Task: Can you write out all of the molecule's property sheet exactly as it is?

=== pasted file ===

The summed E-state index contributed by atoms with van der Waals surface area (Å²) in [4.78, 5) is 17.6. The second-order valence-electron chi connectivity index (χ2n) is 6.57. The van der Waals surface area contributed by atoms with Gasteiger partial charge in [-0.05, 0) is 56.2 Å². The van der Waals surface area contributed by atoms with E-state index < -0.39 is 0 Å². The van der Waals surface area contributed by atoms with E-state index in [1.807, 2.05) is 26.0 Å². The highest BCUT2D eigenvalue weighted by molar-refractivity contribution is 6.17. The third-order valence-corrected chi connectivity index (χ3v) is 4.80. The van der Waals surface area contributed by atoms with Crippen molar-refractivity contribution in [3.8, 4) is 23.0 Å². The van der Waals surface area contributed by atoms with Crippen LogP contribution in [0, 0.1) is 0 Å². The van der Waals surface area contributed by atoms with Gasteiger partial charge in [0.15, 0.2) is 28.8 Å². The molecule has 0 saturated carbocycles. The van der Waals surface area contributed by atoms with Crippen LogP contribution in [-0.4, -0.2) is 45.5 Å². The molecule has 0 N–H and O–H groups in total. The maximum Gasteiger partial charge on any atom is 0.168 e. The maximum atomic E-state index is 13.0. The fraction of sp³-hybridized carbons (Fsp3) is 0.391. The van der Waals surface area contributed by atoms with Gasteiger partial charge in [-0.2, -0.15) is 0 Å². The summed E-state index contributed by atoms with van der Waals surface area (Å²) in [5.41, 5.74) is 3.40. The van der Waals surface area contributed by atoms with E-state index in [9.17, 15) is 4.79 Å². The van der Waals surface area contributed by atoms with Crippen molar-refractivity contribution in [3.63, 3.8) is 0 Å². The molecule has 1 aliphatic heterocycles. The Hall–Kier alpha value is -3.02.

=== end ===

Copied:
The summed E-state index contributed by atoms with van der Waals surface area (Å²) in [4.78, 5) is 17.6. The second-order valence-electron chi connectivity index (χ2n) is 6.57. The van der Waals surface area contributed by atoms with Gasteiger partial charge in [-0.05, 0) is 56.2 Å². The van der Waals surface area contributed by atoms with E-state index < -0.39 is 0 Å². The van der Waals surface area contributed by atoms with E-state index in [1.807, 2.05) is 26.0 Å². The highest BCUT2D eigenvalue weighted by molar-refractivity contribution is 6.17. The third-order valence-corrected chi connectivity index (χ3v) is 4.80. The van der Waals surface area contributed by atoms with Crippen molar-refractivity contribution in [3.8, 4) is 23.0 Å². The van der Waals surface area contributed by atoms with Crippen LogP contribution in [0, 0.1) is 0 Å². The van der Waals surface area contributed by atoms with Gasteiger partial charge in [0.15, 0.2) is 28.8 Å². The molecule has 0 saturated carbocycles. The van der Waals surface area contributed by atoms with Crippen LogP contribution in [-0.4, -0.2) is 45.5 Å². The molecule has 0 N–H and O–H groups in total. The maximum Gasteiger partial charge on any atom is 0.168 e. The maximum atomic E-state index is 13.0. The fraction of sp³-hybridized carbons (Fsp3) is 0.391. The van der Waals surface area contributed by atoms with Gasteiger partial charge in [-0.2, -0.15) is 0 Å². The summed E-state index contributed by atoms with van der Waals surface area (Å²) in [5.41, 5.74) is 3.40. The van der Waals surface area contributed by atoms with E-state index in [9.17, 15) is 4.79 Å². The van der Waals surface area contributed by atoms with Crippen molar-refractivity contribution in [3.63, 3.8) is 0 Å². The molecule has 1 aliphatic heterocycles. The Hall–Kier alpha value is -3.02.